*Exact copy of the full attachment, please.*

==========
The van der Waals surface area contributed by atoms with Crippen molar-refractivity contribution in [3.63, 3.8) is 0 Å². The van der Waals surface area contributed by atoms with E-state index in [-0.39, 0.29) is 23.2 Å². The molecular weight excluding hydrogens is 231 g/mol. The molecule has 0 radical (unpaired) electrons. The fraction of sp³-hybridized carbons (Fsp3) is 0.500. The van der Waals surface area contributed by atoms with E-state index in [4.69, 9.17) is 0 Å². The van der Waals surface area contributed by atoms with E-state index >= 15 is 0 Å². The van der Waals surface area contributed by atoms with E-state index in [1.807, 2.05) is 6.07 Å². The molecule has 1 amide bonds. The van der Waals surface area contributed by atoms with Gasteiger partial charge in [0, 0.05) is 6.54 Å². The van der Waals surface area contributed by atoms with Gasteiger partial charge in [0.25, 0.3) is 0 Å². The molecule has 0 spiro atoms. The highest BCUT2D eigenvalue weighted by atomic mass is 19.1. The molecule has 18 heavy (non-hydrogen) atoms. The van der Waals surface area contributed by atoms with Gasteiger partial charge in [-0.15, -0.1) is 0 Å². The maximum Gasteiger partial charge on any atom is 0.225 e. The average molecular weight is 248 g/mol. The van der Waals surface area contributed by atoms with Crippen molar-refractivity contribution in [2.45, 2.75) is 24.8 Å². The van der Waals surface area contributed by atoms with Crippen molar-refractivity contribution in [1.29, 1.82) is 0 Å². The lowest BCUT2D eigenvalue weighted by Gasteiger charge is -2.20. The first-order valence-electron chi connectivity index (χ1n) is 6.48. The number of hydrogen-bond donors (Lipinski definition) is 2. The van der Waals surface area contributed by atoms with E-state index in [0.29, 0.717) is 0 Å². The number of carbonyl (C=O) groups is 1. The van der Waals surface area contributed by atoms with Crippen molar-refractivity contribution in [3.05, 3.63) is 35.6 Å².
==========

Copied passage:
The van der Waals surface area contributed by atoms with Crippen molar-refractivity contribution in [3.63, 3.8) is 0 Å². The van der Waals surface area contributed by atoms with E-state index in [-0.39, 0.29) is 23.2 Å². The molecular weight excluding hydrogens is 231 g/mol. The molecule has 0 radical (unpaired) electrons. The fraction of sp³-hybridized carbons (Fsp3) is 0.500. The van der Waals surface area contributed by atoms with E-state index in [4.69, 9.17) is 0 Å². The van der Waals surface area contributed by atoms with E-state index >= 15 is 0 Å². The van der Waals surface area contributed by atoms with E-state index in [1.807, 2.05) is 6.07 Å². The molecule has 1 amide bonds. The van der Waals surface area contributed by atoms with Gasteiger partial charge in [0, 0.05) is 6.54 Å². The van der Waals surface area contributed by atoms with Gasteiger partial charge in [0.25, 0.3) is 0 Å². The molecule has 0 spiro atoms. The highest BCUT2D eigenvalue weighted by atomic mass is 19.1. The molecule has 18 heavy (non-hydrogen) atoms. The van der Waals surface area contributed by atoms with Gasteiger partial charge in [-0.15, -0.1) is 0 Å². The maximum Gasteiger partial charge on any atom is 0.225 e. The average molecular weight is 248 g/mol. The van der Waals surface area contributed by atoms with Crippen molar-refractivity contribution in [2.45, 2.75) is 24.8 Å². The van der Waals surface area contributed by atoms with Crippen molar-refractivity contribution in [1.29, 1.82) is 0 Å². The lowest BCUT2D eigenvalue weighted by Gasteiger charge is -2.20. The first-order valence-electron chi connectivity index (χ1n) is 6.48. The number of hydrogen-bond donors (Lipinski definition) is 2. The van der Waals surface area contributed by atoms with E-state index in [0.29, 0.717) is 0 Å². The number of carbonyl (C=O) groups is 1. The van der Waals surface area contributed by atoms with Crippen molar-refractivity contribution in [3.05, 3.63) is 35.6 Å².